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For some time there is no word from General Sherman’s army. Finally, there comes news that Sherman has taken Savannah and Atlanta with little resistance. His army advances through South Carolina plundering and burning as they go. Ed Turner, whose youngest boy had just joined the army, and Matt Creighton grieve over the atrocities committed by the soldiers and the cheapening of human life. They are hopeful in assuming that the war will be over soon. A letter from Eb echoes this hope. The winter countryside seems tranquil in anticipation of a Union victory.
However the war goes on and Jethro is disturbed by Ross Milton’s warning, “Don’t expect peace to be a perfect pearl, Jeth.” The destruction and hatred will take a long time to heal. Jethro knows Milton is right, reflecting that Tom, and probably Bill, will never return. But still, Jethro trusts the President to “bind up the nations wounds” and Ross Milton, with reservation, hopes the same, though he says that the thirteenth amendment will not automatically change the way people think and feel.
Then, in the second week of the fifth April of the war, the terms of peace are signed at Appomattox Court House in Virginia. The whole country celebrates. Ross Milton takes Jethro to the restaurant where they had dined years before and they watch fireworks and listen to the town’s band.
Suddenly April loses its beautiful spring color with the news that Lincoln has been assassinated. For Jethro, it is the “saddest and most cruel April of the five.” He agonizes over the loss of the President until Shad comes home. Jethro is filled with joy and shares with his former teacher, now his brother-in-law, how much he would like to have been able to see Lincoln in person. Shad is sympathetic. He tells Jethro that he and Jenny will stay to help with the farm until John and Eb return. Then they will have Jethro move in with them to continue his studies. The two men head back toward the house to see Jenny. Jethro runs to his sister’s arms and “all the shadows were lifted from the April morning.”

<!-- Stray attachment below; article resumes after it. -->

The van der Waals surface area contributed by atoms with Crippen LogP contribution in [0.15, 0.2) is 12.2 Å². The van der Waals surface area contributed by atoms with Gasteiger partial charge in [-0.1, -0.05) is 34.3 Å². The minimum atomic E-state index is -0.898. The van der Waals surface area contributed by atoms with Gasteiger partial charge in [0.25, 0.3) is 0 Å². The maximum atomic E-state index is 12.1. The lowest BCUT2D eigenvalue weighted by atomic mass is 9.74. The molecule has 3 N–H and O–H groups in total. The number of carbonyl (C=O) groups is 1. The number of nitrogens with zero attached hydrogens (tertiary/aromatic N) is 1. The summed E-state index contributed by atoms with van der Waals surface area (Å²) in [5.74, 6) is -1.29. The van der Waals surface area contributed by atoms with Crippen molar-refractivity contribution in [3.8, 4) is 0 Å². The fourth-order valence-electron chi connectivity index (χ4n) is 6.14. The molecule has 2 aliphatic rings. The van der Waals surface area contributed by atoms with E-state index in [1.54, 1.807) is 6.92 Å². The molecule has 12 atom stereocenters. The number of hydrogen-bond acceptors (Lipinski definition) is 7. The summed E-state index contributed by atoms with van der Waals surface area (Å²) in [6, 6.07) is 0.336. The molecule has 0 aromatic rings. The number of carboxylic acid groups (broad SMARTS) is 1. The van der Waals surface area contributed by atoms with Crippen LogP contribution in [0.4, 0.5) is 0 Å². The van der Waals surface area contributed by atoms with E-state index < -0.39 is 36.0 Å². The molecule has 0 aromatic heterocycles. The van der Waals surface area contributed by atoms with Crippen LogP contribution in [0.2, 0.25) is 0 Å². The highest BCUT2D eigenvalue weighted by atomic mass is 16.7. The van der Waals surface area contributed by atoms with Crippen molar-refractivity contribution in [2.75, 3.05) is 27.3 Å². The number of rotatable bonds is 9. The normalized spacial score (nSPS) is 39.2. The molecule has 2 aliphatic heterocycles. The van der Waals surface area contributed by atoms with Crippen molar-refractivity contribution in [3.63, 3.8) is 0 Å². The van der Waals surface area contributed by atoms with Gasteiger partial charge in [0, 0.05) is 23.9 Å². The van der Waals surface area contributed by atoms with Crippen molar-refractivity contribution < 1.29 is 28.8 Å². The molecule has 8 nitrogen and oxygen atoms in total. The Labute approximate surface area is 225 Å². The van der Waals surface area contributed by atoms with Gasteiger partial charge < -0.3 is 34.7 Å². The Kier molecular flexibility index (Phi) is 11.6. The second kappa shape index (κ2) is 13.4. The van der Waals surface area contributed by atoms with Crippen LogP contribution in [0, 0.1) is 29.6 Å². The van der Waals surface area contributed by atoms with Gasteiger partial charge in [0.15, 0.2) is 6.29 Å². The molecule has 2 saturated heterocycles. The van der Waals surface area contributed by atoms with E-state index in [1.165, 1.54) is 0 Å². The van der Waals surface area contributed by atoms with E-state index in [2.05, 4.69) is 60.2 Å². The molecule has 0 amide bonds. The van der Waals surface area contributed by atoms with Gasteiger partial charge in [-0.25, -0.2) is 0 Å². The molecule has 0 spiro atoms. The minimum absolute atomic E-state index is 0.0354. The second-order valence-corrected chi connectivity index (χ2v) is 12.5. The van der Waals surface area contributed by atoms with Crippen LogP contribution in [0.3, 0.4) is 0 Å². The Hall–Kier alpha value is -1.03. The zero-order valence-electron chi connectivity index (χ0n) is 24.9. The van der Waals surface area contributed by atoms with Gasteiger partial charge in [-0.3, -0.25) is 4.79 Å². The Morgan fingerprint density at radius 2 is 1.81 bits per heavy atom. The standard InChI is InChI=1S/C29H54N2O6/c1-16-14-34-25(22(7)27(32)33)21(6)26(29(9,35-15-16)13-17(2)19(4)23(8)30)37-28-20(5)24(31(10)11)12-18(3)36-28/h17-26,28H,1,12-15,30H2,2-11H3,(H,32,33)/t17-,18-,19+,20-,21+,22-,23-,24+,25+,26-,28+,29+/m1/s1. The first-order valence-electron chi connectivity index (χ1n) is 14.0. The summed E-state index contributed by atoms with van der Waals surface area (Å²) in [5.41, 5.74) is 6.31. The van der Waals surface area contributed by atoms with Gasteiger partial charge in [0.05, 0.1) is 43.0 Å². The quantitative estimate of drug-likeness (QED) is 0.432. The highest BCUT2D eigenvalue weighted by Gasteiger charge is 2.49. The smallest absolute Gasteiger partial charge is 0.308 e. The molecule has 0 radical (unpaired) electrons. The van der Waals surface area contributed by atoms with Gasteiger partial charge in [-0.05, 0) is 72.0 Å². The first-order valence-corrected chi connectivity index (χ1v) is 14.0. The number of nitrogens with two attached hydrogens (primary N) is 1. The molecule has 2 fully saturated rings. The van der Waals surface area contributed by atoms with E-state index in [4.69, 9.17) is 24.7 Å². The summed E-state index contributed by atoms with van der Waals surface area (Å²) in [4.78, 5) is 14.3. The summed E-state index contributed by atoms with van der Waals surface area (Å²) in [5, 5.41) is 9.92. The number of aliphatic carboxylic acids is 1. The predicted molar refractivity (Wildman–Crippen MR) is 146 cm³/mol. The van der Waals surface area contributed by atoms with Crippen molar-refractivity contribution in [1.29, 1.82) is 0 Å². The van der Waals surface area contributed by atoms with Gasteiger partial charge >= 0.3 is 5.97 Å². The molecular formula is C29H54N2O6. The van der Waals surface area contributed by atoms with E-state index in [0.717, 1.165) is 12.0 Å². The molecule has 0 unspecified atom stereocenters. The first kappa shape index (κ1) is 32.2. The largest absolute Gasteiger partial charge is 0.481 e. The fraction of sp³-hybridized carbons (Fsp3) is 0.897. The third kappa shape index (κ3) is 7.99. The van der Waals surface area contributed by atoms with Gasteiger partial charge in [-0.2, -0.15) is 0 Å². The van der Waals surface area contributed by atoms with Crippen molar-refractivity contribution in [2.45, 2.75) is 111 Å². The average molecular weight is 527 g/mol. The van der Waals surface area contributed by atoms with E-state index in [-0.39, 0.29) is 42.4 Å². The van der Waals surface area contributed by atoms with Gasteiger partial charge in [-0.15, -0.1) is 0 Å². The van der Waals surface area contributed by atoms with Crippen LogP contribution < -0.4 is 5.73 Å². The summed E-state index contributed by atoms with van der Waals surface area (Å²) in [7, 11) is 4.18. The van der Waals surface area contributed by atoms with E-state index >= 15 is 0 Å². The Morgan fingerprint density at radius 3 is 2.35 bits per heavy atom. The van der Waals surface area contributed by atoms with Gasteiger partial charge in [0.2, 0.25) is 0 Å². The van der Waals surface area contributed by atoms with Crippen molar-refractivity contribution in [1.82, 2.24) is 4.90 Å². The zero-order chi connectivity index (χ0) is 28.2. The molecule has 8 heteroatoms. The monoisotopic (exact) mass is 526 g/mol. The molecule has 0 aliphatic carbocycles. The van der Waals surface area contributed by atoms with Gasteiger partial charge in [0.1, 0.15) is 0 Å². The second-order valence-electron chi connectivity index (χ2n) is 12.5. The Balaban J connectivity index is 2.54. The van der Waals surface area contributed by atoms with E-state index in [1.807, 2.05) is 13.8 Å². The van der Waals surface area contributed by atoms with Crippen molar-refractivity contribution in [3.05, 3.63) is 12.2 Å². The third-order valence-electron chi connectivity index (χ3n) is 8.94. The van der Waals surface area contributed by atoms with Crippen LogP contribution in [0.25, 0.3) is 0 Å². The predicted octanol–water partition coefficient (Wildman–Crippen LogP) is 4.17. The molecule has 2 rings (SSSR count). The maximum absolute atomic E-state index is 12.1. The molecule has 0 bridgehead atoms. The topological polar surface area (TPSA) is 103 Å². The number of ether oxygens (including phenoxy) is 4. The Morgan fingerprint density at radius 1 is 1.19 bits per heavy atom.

The long awaited climax of the war is also the climax of the story. The North achieves victory at Gettysburg and then with Sherman’s momentum is able to sustain its position and preserve the Union. This last chapter however has an undercurrent sadness. Milton’s words that peace will not be perfect foreshadow the postwar bittersweetness of sons mourned and sons returning. The assassination of Lincoln, in whom so many people in Jasper County placed their hope, changes the April of celebration into the April of shattered faith. The melancholy is at last lifted in the final paragraph where Jethro, unforgettably changed by the war, can move on with his life.